WHAT WE DO FOR THE COMMUNITY
Since its founding in 2005, the United Sole Sisters has been Stepping Up to Help Others Step Forward — raising over $1.1 million dollars.
In 2015 the Sole Sisters are focusing on the United Way's work supporting programs and services that help those seeking economic security.
In 2014 the Soles Sisters learned about the variety of local mental health initiatives the United Way supports and contributed the funds it raised to this crucial cause.
The United Sole Sisters learned about and supported the United Way's efforts in improving educational services for the very young, young adults and older individuals.
The Sole Sisters chose to learn about and help the United Way strengthen local programs serving Children, Youth & Families in 2012. Every year, the United Way provides support for a number of programs that encourage the well-being of children and youth, helping them to grow up safe, secure and able to reach their potential. Through this initiative, the Sole Sisters learned about and supported a number of programs focused on childcare, education, developmental and recreational opportunities, substance abuse counseling and mental health counseling.
The Sole Sisters were proud to raise and distribute more than $191,000 for "Children, Youth & Families." As a result of their support, hundreds of needy children received scholarships to attend preschool, childcare, and after-school programs, as well as dozens of children received the support of counselors and social workers to help them through a difficult crisis.
The Greenwich United Way identified as a part of the research done during its 2011 Assessment of Human Service Needs, that there is a need for our community to strengthen the "local safety net" and to ensure that all members of the community have access to the services, supports and help needed to meet their most basic human needs.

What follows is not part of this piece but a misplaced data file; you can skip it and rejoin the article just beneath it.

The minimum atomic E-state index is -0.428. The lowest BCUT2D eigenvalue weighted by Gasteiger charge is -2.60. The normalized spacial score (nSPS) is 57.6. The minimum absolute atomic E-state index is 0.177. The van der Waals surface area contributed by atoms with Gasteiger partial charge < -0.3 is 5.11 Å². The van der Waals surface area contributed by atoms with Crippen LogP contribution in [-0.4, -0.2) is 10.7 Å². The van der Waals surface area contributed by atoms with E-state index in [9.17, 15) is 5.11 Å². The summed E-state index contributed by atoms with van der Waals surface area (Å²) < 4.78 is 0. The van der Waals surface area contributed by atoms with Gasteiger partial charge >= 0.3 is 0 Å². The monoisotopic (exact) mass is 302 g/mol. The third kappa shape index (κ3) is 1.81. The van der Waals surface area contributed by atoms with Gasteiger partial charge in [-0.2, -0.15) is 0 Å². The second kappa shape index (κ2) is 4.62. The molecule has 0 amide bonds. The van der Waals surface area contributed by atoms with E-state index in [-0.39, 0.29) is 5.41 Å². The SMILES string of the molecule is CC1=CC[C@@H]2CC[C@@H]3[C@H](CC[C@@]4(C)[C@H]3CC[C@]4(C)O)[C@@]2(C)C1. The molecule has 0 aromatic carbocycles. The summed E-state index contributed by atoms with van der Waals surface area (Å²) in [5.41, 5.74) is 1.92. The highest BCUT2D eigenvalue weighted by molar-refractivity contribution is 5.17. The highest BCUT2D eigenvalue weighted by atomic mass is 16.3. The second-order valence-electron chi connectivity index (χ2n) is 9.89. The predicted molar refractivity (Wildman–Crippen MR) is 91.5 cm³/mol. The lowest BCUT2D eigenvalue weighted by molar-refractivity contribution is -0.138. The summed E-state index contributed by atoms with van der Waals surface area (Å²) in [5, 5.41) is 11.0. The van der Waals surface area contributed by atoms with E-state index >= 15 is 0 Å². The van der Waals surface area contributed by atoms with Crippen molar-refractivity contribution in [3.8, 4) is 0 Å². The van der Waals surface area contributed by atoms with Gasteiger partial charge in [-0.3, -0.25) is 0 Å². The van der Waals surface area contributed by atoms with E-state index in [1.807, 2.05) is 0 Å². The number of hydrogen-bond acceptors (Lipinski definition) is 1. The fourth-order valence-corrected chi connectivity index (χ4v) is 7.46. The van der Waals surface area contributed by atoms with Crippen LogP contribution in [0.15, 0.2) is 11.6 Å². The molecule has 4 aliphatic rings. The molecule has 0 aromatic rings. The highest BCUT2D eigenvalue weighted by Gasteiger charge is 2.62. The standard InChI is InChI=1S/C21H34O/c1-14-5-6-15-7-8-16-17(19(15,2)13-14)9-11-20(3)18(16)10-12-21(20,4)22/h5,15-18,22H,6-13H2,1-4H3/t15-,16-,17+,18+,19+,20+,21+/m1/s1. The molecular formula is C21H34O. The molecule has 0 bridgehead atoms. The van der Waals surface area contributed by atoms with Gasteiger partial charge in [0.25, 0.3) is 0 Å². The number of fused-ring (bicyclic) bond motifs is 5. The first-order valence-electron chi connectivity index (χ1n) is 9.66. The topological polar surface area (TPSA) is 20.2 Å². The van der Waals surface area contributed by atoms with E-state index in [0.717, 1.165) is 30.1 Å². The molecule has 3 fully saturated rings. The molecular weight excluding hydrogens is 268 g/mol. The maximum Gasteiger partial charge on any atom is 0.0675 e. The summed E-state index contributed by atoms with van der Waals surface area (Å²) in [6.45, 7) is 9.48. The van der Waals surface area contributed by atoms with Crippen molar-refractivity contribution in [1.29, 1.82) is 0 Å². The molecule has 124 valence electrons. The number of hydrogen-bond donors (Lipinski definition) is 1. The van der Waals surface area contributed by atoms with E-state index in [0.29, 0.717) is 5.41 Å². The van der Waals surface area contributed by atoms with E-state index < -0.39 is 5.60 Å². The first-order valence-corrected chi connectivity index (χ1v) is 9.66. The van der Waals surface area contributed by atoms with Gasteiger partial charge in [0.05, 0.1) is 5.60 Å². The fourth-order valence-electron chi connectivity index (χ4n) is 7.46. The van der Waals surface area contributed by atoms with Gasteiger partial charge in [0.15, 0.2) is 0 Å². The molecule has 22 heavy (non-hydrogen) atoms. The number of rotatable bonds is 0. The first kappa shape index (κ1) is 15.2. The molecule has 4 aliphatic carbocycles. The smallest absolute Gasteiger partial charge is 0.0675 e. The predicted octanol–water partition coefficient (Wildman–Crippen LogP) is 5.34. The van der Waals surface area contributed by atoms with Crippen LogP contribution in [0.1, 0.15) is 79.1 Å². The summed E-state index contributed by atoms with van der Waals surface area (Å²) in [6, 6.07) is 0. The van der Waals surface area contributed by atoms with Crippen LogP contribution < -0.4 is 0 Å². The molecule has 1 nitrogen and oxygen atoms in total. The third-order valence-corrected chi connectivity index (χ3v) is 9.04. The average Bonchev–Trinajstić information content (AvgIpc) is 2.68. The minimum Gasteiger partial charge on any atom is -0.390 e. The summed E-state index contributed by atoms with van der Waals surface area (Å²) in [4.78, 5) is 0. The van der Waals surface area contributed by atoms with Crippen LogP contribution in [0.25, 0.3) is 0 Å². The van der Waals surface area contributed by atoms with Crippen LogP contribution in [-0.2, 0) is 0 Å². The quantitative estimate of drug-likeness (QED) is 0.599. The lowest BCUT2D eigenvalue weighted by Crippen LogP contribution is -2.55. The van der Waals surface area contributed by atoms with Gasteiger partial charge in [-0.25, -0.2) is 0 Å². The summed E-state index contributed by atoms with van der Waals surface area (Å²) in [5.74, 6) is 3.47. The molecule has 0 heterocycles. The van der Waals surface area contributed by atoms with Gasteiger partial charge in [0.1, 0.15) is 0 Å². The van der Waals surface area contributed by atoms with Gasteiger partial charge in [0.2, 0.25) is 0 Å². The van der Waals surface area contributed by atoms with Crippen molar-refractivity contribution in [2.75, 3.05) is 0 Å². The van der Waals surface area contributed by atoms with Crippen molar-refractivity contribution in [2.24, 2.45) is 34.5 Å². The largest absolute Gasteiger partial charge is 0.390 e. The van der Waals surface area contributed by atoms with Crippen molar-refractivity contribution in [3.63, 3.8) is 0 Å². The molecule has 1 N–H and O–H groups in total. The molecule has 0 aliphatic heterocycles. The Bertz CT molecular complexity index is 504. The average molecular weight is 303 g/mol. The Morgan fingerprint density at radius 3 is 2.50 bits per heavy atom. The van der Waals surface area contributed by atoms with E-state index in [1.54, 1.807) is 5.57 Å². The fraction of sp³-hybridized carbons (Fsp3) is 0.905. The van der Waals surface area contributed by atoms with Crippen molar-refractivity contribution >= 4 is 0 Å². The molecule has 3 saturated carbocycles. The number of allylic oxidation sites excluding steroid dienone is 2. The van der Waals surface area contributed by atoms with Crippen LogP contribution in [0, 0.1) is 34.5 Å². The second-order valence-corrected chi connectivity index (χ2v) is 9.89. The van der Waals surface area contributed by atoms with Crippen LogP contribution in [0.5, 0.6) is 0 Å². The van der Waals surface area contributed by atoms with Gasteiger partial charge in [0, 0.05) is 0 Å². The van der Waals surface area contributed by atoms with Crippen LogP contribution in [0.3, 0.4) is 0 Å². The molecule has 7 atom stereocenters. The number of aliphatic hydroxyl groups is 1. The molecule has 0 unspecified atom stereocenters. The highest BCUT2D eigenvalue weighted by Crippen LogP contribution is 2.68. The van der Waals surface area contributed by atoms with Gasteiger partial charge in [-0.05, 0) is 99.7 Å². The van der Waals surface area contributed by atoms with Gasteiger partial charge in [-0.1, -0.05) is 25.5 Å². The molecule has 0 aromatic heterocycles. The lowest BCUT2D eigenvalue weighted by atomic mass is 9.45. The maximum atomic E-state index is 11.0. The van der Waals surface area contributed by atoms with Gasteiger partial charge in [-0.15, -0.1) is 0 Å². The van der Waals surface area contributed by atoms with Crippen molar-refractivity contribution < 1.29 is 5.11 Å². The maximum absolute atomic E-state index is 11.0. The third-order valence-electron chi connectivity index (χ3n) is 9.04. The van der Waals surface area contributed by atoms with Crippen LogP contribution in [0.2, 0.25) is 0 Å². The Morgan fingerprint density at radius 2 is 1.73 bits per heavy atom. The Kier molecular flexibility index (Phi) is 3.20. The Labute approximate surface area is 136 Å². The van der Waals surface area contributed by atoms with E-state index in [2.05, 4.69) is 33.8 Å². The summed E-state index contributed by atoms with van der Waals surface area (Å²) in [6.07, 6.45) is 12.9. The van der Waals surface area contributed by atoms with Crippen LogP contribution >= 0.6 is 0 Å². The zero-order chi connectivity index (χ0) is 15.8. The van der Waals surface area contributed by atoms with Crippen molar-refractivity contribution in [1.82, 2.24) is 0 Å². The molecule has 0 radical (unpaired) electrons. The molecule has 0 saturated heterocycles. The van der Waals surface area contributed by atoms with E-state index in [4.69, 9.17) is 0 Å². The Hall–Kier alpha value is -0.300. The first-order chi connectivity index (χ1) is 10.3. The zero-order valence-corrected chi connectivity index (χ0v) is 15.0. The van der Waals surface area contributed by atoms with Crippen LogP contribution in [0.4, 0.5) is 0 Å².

Of the organizations that participated in the United Way's Needs Assessment survey, 90 percent reported that the demand for services had grown over the past two years, with 65 percent calling this growth significant. Through the same two years, agencies reported that reserves had been depleted, contributions from individuals, businesses, foundations and events plummeted and the number of people without insurance or the ability to pay for services was climbing. 69 percent of these organizations list the government as one of their top three sources of revenue — funding that provides anywhere from 10 percent to 85 percent of their budgets. Though some revenue sources have begun to recover, it is very unlikely that they will be sufficient to replace the major funding reductions most of us anticipate from the state and federal government.
For the first time in many years, the Greenwich United Way welcomed two new partner agencies, at the same time that program funding requests from existing partners was up approximately 18 percent over the funds distributed the year prior.
The Sole Sisters were proud to learn about the increasing needs in the community and help the United Way respond by raising more than $188,000.
Nationally, charitable giving to Human Services is down 18 percent, and when coupled with dwindling endowments and government cutbacks for services provided by non-profit agencies, our fragile network of service providers is hovering near its breaking point. At any other time, a non-profit organization might weather this storm by reducing expenses and cutting back programs deemed less critical. But the economic crisis that created such a significant drop in revenue, has also brought with it a dramatic increase in the demand for programs and services.